ANN SMITH, AS EXECUTRIX OF THE ESTATE OF DALE SMITH, DECEASED, ON BEHALF OF HERSELF INDIVIDUALLY, SURVIVING SPOUSE OF THE DECEDENT, AND THE NEXT OF KIN OF DALE SMITH, AND ON BEHALF OF THE ESTATE OF DALE SMITH, DECEASED Appellants
MARC CORDERO, M.D. AND UPMC MCKEESPORT, A DIVISION AND HOSPITAL OF THE UNIVERSITY OF PITTSBURGH MEDICAL CENTER AND UPMC WOUND HEALING SERVICES AT UPMC MCKEESPORT, A DIVISION OF UPMC MCKEESPORT AND THE UNIVERSITY OF PITTSBURGH MEDICAL CENTER
from the Order Entered August 7, 2018 In the Court of Common
Pleas of Allegheny County Civil Division at No(s):
BEFORE: PANELLA, P.J., STABILE, J., and McLAUGHLIN, J.
medical malpractice case, Ann Smith, as Executrix of the
Estate of Dale Smith, deceased, on behalf of herself
individually, the next-of-kin of Dale Smith, and on behalf of
the Estate ("Smith"), appeals the judgment entered
in favor of Marc Cordero, M.D., UPMC McKeesport, a division
of the University of Pittsburgh Medical Center and UPMC Wound
Healing Services at UPMC McKeesport, a division of UPMC
McKeesport and the University of Pittsburgh Medical Center
(collectively "UPMC"). We conclude the trial court
erred in denying Smith's motions to strike two jurors for
cause and that the error was not harmless. We vacate the
judgment and remand.
Smith ("Decedent"), who suffered from diabetes,
kidney disease, and other ailments, visited Dr. Cordero due
to leg wounds/ulcers. Smith claims that Dr. Cordero
misdiagnosed the leg wounds as venous, not arterial, and this
misdiagnosis caused Decedent to have his leg amputated. Smith
alleges this amputation caused a series of events that
ultimately resulted in Decedent's death.
selection commenced in March 2018. A court clerk, not the
trial judge, conducted the voir dire. The voir
dire proceeding before the court clerk was not
transcribed. Smith made motions to challenge for cause Jurors
No. 25, 37, and 45. The parties appeared before the trial
judge for a hearing on the motions. The hearing before the
trial judge as to the challenges was transcribed.
motions to challenge for cause related to the jurors'
affirmative answers to two questions:
[1.] Do you have any feelings or opinions about whether
medical malpractice lawsuits affect the cost, availability
and other medical services[?]
[2.] Do you have any feelings or opinions as to whether there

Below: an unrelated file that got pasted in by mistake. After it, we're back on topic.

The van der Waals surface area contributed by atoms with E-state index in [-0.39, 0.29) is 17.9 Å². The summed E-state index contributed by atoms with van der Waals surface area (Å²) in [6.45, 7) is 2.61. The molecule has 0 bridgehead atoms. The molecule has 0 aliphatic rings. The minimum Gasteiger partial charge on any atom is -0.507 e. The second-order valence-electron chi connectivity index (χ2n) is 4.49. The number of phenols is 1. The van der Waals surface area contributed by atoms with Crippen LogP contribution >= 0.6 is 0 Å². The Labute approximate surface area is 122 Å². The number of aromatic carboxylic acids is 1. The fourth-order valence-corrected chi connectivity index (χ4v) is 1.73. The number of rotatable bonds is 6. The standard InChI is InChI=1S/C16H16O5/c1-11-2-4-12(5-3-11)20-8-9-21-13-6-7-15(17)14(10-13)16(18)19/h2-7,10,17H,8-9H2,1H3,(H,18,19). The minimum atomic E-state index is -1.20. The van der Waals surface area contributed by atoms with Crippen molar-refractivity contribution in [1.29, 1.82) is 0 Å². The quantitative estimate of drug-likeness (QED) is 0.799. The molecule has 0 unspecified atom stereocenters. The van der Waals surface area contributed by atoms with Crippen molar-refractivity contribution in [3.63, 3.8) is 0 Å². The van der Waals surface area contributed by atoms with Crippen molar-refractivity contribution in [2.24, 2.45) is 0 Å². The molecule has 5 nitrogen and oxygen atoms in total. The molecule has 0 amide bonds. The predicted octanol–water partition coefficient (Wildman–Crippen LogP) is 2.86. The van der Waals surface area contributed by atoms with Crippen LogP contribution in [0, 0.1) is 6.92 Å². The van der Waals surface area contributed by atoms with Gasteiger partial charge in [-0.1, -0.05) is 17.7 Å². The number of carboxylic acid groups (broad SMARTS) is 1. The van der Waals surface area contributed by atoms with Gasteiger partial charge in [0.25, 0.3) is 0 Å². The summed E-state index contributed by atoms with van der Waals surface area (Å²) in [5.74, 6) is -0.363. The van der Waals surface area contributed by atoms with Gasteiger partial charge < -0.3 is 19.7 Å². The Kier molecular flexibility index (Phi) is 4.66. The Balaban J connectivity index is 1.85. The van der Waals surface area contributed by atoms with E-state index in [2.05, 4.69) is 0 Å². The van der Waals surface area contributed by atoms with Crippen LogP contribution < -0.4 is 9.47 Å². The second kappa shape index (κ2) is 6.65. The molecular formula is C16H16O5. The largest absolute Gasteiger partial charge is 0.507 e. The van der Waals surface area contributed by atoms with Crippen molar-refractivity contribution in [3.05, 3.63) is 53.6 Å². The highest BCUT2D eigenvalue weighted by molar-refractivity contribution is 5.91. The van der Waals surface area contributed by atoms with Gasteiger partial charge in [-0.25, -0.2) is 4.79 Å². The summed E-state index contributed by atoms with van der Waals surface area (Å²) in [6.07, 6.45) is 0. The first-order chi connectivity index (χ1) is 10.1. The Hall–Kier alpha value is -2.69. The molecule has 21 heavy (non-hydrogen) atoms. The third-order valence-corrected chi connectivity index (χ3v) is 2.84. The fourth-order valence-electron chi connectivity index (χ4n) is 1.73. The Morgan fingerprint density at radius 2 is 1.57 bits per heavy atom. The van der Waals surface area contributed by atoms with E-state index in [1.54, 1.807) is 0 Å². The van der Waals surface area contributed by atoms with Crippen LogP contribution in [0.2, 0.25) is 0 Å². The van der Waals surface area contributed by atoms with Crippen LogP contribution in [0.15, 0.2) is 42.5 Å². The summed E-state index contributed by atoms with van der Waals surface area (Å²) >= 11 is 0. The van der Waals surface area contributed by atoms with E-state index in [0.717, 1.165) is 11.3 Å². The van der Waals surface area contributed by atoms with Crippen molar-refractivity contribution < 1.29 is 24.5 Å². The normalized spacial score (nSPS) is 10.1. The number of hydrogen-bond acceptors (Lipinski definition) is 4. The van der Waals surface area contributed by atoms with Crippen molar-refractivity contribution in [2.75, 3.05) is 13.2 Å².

should be a minimum or maximum amount of money that can be
awarded to an injured party?
N.T., 3/26/18-4/3/18, at 4-5.
counsel explained to the court that Juror No. 37 "had
some pretty strong opinions and she responded to questions
saying that she believes that there should be a maximum on
jury awards" and that "due to the exorbitant
awards, she believes that malpractice cases are keeping
doctors from practicing medicine." Id. at 3-4.
Counsel explained that "if somebody . . . say[s] that
malpractice cases in general are keeping doctors from
practicing, that's an inherent belief that we're not
starting on the same ground level. . . . She's going in
with a preconceived notion." Id. at 4.
counsel stated that "it was clear that [Juror No. 37]
was . . . a[n] intelligent woman and an articulate woman who
expressed that she had opinions regarding
circumstances." Id. at 6. Counsel stated that
Juror No. 37 related a personal experience-"[she] was
raised in a small town where the circumstances were such
because of the high cost of malpractice coverage, certain
OB/GYN doctors failed [to] deliver babies. You couldn't
get doctors to deliver babies in [her] town."
Id. When asked whether she could be fair and
impartial, Juror No. 37 responded "yes" and stated
that although she thought the verdicts were high and
excessive she could "listen to the instructions and be
fair and impartial." Id. at 6-7.
counsel stated that Juror No. 25 "believe[d] that
jur[ies] award too much money in malpractice cases and
malpractice cases drive up the cost of services."
Id. at 8. She also stated she would follow the
court's instructions. Id. UPMC's counsel
stated that Juror No. 25 was "less expressive" than
Juror No. 37 and that Juror No. 25 "expressed no real
detailed opinion" and "just answered [in] the
affirmative and then moved on." Id. at 9.
counsel stated that Juror No. 45 had the same responses, and
said that "she was a little stronger on the maximum
awards [and] . . . I believe she said she believes in
caps." Id. at 10. He stated "[s]he has the
fundamental beliefs" regarding "malpractice cases
and the amount of award[s that] have no business on the
panel." Id. UPMC's counsel stated that
"[t]he fact that the[ jurors] have opinions doesn't
necessarily make them biased ...